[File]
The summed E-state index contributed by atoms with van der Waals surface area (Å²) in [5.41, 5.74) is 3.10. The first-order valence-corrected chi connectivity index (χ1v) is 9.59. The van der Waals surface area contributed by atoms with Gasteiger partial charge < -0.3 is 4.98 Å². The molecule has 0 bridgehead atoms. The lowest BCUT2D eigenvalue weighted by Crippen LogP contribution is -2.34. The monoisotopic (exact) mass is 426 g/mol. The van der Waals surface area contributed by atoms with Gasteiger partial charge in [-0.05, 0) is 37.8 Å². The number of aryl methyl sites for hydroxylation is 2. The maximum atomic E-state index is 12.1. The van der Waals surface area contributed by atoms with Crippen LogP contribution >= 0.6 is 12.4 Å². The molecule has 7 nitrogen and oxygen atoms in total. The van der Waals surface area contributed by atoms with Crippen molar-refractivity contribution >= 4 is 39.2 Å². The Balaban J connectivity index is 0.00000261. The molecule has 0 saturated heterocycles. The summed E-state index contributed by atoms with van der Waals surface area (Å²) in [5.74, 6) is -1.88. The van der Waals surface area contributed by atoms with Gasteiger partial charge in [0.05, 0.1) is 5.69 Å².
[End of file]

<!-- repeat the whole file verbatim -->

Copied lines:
The summed E-state index contributed by atoms with van der Waals surface area (Å²) in [5.41, 5.74) is 3.10. The first-order valence-corrected chi connectivity index (χ1v) is 9.59. The van der Waals surface area contributed by atoms with Gasteiger partial charge < -0.3 is 4.98 Å². The molecule has 0 bridgehead atoms. The lowest BCUT2D eigenvalue weighted by Crippen LogP contribution is -2.34. The monoisotopic (exact) mass is 426 g/mol. The van der Waals surface area contributed by atoms with Gasteiger partial charge in [-0.05, 0) is 37.8 Å². The number of aryl methyl sites for hydroxylation is 2. The maximum atomic E-state index is 12.1. The van der Waals surface area contributed by atoms with Crippen LogP contribution >= 0.6 is 12.4 Å². The molecule has 7 nitrogen and oxygen atoms in total. The van der Waals surface area contributed by atoms with Crippen molar-refractivity contribution >= 4 is 39.2 Å². The Balaban J connectivity index is 0.00000261. The molecule has 0 saturated heterocycles. The summed E-state index contributed by atoms with van der Waals surface area (Å²) in [5.74, 6) is -1.88. The van der Waals surface area contributed by atoms with Gasteiger partial charge in [0.05, 0.1) is 5.69 Å².